Redefining the Role of the Modern Caregiver
Updated: Nov 20, 2021
In this guide, Rianka breaks down what it means to be a modern caregiver and how this impacts personal finances, estate planning, and more.
I recall being a college senior deciding if I needed to go home to help take care of my nana or to finish college. Of course my nana wouldn’t allow me to come home to help take care of her, but it was a decision I had to ponder. This experience made me acutely aware of the emotional and mental toll that being a caregiver can bring. Little did I know, at age 22, I was already preparing myself to be a caregiver. A millennial's place in this world has significantly evolved from that of their parents. Between evolving career and familial expectations, we are truly a testament to the incredible benefits and constant challenges of existing and thriving in today’s modern society. This includes the role of being a caretaker, too!
Unlike our parents and grandparents generation, being a caretaker is no longer reserved for simply caring for an aging or sick family member. In fact, many individuals reading this article may already be caregivers and not even know it. We’re working with new definitions here. According to Torchlight Caregiving, “modern caregiving is the state of disposition of tending to a loved one’s extended and often complex array of care needs in today’s fast-paced, frequently shifting world.”
Fast-paced; frequently-shifting. Sounds about right.
Twenty-first century technology has become one of the leading industries, bringing digital tools, apps, and global communication like never before that assist in overall organization of households and medical care. As such, there is now a lot of information to be aware of and tools to better prepare for taking care of parents and older generations.
What challenges should you prepare for? Let’s discuss.
The Challenges of Longer Lifespans
Public healthcare has improved dramatically over the past few decades to extend the lifespan of our loved ones. In the United States recent reports place men at an average life expectancy of 75.1 years, and women at 80.5. Although this data has been impacted by the recent pandemic, overwhelmingly it is positive news, illustrated by a confluence of multiple efforts.
Infectious diseases are now more easily controlled and treated through antibiotics, antiviral medications and vaccines. Water resources and sanitation have seen new developments with improved testing, treating and storage facilities. Organic sustainable foods have become readily available on grocery store shelves. Indoor and outdoor fitness programs have dominated the landscape for the last couple decades.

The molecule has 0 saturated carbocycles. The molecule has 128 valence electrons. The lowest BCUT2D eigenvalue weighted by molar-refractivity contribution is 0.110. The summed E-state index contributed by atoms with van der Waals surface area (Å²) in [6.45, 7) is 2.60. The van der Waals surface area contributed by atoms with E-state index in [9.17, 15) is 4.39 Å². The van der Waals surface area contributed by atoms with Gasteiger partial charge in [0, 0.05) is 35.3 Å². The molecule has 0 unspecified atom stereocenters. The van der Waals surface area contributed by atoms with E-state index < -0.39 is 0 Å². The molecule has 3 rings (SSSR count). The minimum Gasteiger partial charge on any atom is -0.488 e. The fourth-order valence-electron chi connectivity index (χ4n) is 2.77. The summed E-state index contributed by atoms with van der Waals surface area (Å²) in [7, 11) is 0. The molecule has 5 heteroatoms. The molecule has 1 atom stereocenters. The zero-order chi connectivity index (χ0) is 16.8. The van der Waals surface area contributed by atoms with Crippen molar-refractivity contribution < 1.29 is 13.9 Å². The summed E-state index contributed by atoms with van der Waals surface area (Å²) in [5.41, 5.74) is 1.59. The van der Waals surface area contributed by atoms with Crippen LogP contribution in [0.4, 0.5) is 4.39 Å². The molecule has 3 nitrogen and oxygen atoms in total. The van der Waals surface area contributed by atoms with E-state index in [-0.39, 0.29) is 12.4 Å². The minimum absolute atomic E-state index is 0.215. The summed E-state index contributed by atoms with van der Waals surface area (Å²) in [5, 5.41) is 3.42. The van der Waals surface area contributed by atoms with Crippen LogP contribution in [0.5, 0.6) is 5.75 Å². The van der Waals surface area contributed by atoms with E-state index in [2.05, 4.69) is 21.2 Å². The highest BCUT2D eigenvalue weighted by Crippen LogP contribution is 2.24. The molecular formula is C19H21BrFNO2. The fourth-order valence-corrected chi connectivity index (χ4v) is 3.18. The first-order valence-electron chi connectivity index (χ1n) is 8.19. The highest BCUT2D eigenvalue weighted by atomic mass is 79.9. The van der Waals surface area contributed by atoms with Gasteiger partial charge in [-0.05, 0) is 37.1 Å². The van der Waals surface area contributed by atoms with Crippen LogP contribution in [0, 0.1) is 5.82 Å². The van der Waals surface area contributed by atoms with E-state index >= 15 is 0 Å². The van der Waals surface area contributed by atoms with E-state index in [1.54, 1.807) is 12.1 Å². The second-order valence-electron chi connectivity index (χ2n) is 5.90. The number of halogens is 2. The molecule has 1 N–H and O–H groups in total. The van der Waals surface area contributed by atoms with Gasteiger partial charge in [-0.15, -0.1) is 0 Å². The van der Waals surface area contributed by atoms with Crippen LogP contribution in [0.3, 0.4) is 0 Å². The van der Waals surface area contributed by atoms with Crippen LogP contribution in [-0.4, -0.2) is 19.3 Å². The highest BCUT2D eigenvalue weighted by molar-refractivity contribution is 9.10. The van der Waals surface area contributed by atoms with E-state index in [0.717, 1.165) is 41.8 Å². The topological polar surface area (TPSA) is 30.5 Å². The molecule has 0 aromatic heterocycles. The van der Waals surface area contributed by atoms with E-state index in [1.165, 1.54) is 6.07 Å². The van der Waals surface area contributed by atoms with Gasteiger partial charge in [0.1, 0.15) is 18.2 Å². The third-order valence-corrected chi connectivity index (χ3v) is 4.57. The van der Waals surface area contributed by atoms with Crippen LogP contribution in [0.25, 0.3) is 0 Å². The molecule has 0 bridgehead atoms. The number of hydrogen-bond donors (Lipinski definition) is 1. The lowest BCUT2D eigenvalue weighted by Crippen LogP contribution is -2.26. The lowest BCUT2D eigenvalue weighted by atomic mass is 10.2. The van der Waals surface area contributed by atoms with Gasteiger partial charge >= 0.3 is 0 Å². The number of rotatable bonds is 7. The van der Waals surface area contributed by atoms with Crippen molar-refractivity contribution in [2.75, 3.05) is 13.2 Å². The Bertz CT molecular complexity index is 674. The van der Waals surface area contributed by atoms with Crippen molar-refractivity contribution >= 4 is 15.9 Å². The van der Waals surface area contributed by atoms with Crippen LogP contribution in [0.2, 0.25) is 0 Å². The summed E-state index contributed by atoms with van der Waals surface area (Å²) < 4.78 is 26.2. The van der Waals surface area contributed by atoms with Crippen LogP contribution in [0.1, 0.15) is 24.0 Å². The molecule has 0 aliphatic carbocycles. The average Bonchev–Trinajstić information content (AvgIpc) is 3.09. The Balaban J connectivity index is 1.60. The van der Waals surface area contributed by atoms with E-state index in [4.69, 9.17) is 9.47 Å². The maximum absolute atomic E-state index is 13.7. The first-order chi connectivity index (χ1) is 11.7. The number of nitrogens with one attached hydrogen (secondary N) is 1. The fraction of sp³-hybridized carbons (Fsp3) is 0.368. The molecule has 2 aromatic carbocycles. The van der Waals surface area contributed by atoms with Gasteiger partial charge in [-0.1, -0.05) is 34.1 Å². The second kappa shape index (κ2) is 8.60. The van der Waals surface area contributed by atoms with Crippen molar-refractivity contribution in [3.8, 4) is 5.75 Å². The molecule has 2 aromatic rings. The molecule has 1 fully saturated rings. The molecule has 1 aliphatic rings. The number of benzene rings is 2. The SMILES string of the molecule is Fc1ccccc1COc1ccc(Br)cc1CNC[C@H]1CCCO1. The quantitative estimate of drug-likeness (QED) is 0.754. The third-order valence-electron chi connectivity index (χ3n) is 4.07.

With all these welcomed options available to maintain optimal health, the question has quickly become — who is going to take care of these older generations?
The Evolution of the Caregiving Role
In previous generations, caregivers would likely place a loved one into a nursing home where care would be administered round-the-clock by a staff of professionals. Now people want a different living experience, usually in the comfort of their own home. Modern caregivers must adapt, becoming more collaborative with their family units.
This trend has had a great impact on women who are now fully ingrained in the workplace. Unlike the generations that came before us, now every man and woman is faced equally with this challenging task. A January 2021 article from Benefits Pro shared, “According to the Caregiving in the US report from AARP and the National Alliance for Caregiving, there are an estimated 53 million caregivers in the United States, up from the estimated 43.5 million caregivers in 2015. The pandemic has only increased the crisis workers were already facing. According to the Torchlight Report of Working Caregiver Concerns, employees are self-reporting a 35.5% rise in anxiety and depression since mid-March 2020 as they juggle their work lives and families.”
Today’s caregivers are saddled with more responsibilities and more stress. Millennials, it’s time to take control.